In what could lead to a significant change in how Windows users could get along creating software for robotics, Microsoft has announced the integration of Robot Operating System [ROS1] for Windows.
The Robot Operating System (ROS) is a flexible framework for writing robot software. It is a collection of tools, libraries, and conventions that aim to simplify the task of creating complex and robust robot behavior across a wide variety of robotic platforms.
ROS is being used in many robotic projects around the world. and the Windows integration will allow developers to use the Visual Studio tool set along with AI and cloud features.
“We’re looking forward to bringing the intelligent edge to robotics by bringing advanced features like hardware-accelerated Windows Machine Learning, computer vision, Azure Cognitive Services, Azure IoT cloud services, and other Microsoft technologies to home, education, commercial, and industrial robots,” wrote Lou Amadio, Principal Software Architect at Microsoft.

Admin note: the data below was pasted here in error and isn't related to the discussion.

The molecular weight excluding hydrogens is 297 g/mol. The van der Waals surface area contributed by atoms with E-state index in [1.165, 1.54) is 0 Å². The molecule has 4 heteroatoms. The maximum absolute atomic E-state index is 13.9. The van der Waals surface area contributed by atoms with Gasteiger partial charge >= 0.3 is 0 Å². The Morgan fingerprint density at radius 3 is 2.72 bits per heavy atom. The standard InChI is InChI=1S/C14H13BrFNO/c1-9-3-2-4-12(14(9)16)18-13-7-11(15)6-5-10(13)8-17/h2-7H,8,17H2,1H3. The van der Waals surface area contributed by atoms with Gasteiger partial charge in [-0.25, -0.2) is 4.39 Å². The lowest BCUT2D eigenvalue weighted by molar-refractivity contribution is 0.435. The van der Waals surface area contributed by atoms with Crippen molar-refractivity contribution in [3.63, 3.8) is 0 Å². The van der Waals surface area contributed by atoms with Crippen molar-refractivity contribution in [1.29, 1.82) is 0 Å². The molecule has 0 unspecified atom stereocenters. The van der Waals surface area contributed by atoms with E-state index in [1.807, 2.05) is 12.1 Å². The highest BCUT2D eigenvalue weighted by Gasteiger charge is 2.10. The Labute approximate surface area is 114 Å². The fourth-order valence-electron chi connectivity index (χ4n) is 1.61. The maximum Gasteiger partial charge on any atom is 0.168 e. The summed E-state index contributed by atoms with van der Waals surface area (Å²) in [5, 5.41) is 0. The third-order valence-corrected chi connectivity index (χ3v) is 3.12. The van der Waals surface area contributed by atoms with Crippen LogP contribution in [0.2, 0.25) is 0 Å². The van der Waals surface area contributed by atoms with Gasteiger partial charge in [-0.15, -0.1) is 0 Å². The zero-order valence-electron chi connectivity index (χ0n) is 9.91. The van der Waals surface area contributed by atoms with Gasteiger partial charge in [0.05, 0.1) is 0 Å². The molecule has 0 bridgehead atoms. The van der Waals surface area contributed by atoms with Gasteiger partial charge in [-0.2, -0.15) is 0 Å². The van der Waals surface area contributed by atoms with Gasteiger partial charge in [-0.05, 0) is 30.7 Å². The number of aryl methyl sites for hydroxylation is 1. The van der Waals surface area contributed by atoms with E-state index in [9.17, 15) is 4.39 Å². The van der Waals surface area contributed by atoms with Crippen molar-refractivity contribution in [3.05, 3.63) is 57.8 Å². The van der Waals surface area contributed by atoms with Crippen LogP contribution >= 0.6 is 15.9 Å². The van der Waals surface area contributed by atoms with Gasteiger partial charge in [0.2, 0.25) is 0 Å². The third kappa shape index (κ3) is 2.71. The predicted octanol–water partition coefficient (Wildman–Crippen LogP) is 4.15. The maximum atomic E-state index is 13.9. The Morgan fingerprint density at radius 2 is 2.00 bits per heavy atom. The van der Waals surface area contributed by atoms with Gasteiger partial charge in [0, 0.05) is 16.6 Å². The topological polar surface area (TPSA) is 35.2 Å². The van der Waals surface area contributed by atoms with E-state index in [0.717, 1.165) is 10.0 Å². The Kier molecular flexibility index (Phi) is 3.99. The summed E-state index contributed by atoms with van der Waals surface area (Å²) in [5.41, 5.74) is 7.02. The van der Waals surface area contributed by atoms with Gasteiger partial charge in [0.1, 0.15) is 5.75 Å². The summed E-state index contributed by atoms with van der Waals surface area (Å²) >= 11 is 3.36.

Currently the open source ROS is mainly based on Unix-like systems. Software developers have also been using supported platforms such as Ubuntu Linux and on an experimental basis Fedora Linux, macOS, and Microsoft Windows.
Though the ROS 1 for Windows is currently an experimental release, a more stable one will follow soon. “Microsoft will host the Windows builds for ROS1 and shortly ROS2, as well as provide documentation, development and deployment solutions for Windows,” the announcement said.
The announcement was made at ROSCon 2018 in Madrid, Spain, where Microsoft is also demonstrating a Robotis Turtlebot 3 robot, running the ROS release known as Melodic Morenia, that recognizes and steers toward the person closest to the robot. The robot runs Windows 10 IoT Enterprise on an Intel Coffee Lake NUC using a new ROS node that leverages hardware-accelerated Windows Machine Learning.
According to a research report by Technavio, the global robotics market size is expected to exceed Us$77 billion by 2022.